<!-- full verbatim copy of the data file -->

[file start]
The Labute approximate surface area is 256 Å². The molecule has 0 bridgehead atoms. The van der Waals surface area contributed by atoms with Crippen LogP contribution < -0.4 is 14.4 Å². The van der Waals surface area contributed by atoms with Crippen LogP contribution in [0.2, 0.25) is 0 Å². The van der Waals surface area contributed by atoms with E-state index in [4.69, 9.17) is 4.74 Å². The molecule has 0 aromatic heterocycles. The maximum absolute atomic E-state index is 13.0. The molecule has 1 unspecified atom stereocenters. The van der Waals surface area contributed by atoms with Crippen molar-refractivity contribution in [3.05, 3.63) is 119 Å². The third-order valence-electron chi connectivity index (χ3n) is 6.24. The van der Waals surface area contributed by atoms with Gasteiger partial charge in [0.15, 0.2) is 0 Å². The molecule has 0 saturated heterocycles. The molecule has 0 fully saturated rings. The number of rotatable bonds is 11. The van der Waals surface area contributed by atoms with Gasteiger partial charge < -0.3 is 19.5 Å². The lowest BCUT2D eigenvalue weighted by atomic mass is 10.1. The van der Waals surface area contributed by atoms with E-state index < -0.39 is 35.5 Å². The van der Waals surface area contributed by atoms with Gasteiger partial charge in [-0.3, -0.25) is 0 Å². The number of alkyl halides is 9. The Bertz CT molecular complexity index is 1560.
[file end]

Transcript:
The Labute approximate surface area is 256 Å². The molecule has 0 bridgehead atoms. The van der Waals surface area contributed by atoms with Crippen LogP contribution < -0.4 is 14.4 Å². The van der Waals surface area contributed by atoms with Crippen LogP contribution in [0.2, 0.25) is 0 Å². The van der Waals surface area contributed by atoms with E-state index in [4.69, 9.17) is 4.74 Å². The molecule has 0 aromatic heterocycles. The maximum absolute atomic E-state index is 13.0. The molecule has 1 unspecified atom stereocenters. The van der Waals surface area contributed by atoms with Crippen molar-refractivity contribution in [3.05, 3.63) is 119 Å². The third-order valence-electron chi connectivity index (χ3n) is 6.24. The van der Waals surface area contributed by atoms with Gasteiger partial charge in [0.15, 0.2) is 0 Å². The molecule has 0 saturated heterocycles. The molecule has 0 fully saturated rings. The number of rotatable bonds is 11. The van der Waals surface area contributed by atoms with Gasteiger partial charge < -0.3 is 19.5 Å². The lowest BCUT2D eigenvalue weighted by atomic mass is 10.1. The van der Waals surface area contributed by atoms with E-state index < -0.39 is 35.5 Å². The van der Waals surface area contributed by atoms with Gasteiger partial charge in [-0.3, -0.25) is 0 Å². The number of alkyl halides is 9. The Bertz CT molecular complexity index is 1560.